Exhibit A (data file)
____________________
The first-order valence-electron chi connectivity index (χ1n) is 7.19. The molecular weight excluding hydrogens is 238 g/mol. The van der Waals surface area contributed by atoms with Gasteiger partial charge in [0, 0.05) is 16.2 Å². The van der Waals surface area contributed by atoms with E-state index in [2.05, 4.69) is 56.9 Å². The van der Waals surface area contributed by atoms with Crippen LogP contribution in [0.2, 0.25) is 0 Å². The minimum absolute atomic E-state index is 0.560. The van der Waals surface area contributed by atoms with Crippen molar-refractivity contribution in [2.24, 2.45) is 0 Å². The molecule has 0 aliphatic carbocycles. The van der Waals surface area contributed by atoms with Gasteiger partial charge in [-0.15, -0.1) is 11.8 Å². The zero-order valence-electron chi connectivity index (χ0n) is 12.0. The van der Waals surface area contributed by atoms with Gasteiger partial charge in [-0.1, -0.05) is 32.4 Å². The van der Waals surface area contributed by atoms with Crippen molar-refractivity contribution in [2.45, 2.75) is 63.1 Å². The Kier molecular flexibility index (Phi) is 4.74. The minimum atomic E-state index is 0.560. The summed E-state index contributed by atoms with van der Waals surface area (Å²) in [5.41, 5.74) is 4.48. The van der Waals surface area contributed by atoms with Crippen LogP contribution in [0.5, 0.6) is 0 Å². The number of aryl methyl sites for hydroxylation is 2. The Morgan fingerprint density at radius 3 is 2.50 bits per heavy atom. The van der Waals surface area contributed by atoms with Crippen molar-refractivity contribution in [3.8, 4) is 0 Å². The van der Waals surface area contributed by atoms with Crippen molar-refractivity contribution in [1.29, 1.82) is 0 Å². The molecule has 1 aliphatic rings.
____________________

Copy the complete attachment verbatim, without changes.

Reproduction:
The first-order valence-electron chi connectivity index (χ1n) is 7.19. The molecular weight excluding hydrogens is 238 g/mol. The van der Waals surface area contributed by atoms with Gasteiger partial charge in [0, 0.05) is 16.2 Å². The van der Waals surface area contributed by atoms with E-state index in [2.05, 4.69) is 56.9 Å². The van der Waals surface area contributed by atoms with Crippen LogP contribution in [0.2, 0.25) is 0 Å². The minimum absolute atomic E-state index is 0.560. The van der Waals surface area contributed by atoms with Crippen molar-refractivity contribution in [2.24, 2.45) is 0 Å². The molecule has 0 aliphatic carbocycles. The van der Waals surface area contributed by atoms with Gasteiger partial charge in [-0.15, -0.1) is 11.8 Å². The zero-order valence-electron chi connectivity index (χ0n) is 12.0. The van der Waals surface area contributed by atoms with Gasteiger partial charge in [-0.1, -0.05) is 32.4 Å². The van der Waals surface area contributed by atoms with Crippen molar-refractivity contribution in [2.45, 2.75) is 63.1 Å². The Kier molecular flexibility index (Phi) is 4.74. The minimum atomic E-state index is 0.560. The summed E-state index contributed by atoms with van der Waals surface area (Å²) in [5.41, 5.74) is 4.48. The van der Waals surface area contributed by atoms with Crippen LogP contribution in [0.5, 0.6) is 0 Å². The number of aryl methyl sites for hydroxylation is 2. The Morgan fingerprint density at radius 3 is 2.50 bits per heavy atom. The van der Waals surface area contributed by atoms with Crippen molar-refractivity contribution in [3.8, 4) is 0 Å². The van der Waals surface area contributed by atoms with Crippen molar-refractivity contribution in [1.29, 1.82) is 0 Å². The molecule has 1 aliphatic rings.